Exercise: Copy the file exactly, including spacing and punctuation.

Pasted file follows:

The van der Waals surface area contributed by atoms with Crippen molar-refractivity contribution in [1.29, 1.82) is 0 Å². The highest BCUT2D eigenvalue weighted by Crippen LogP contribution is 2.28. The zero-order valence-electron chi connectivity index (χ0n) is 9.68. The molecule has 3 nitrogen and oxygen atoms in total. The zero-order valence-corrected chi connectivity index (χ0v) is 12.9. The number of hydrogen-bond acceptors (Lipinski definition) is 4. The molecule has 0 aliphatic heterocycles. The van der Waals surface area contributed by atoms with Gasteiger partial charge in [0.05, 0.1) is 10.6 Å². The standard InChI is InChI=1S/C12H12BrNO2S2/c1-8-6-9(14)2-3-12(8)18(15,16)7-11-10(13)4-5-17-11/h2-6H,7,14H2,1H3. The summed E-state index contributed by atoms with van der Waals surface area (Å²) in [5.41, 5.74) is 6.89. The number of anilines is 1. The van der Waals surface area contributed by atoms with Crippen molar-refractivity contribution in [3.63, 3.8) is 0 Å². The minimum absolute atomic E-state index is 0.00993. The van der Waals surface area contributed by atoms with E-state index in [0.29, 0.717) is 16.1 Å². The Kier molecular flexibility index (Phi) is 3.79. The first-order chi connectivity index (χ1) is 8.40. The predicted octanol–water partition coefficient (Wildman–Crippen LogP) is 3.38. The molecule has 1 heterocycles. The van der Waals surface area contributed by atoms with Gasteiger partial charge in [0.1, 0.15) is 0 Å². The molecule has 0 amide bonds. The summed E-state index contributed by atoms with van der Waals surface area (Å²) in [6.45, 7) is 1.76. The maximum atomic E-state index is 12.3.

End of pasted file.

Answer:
The van der Waals surface area contributed by atoms with Crippen molar-refractivity contribution in [1.29, 1.82) is 0 Å². The highest BCUT2D eigenvalue weighted by Crippen LogP contribution is 2.28. The zero-order valence-electron chi connectivity index (χ0n) is 9.68. The molecule has 3 nitrogen and oxygen atoms in total. The zero-order valence-corrected chi connectivity index (χ0v) is 12.9. The number of hydrogen-bond acceptors (Lipinski definition) is 4. The molecule has 0 aliphatic heterocycles. The van der Waals surface area contributed by atoms with Gasteiger partial charge in [0.05, 0.1) is 10.6 Å². The standard InChI is InChI=1S/C12H12BrNO2S2/c1-8-6-9(14)2-3-12(8)18(15,16)7-11-10(13)4-5-17-11/h2-6H,7,14H2,1H3. The summed E-state index contributed by atoms with van der Waals surface area (Å²) in [5.41, 5.74) is 6.89. The number of anilines is 1. The van der Waals surface area contributed by atoms with Crippen molar-refractivity contribution in [3.63, 3.8) is 0 Å². The minimum absolute atomic E-state index is 0.00993. The van der Waals surface area contributed by atoms with E-state index in [0.29, 0.717) is 16.1 Å². The Kier molecular flexibility index (Phi) is 3.79. The first-order chi connectivity index (χ1) is 8.40. The predicted octanol–water partition coefficient (Wildman–Crippen LogP) is 3.38. The molecule has 1 heterocycles. The van der Waals surface area contributed by atoms with Gasteiger partial charge in [0.1, 0.15) is 0 Å². The molecule has 0 amide bonds. The summed E-state index contributed by atoms with van der Waals surface area (Å²) in [6.45, 7) is 1.76. The maximum atomic E-state index is 12.3.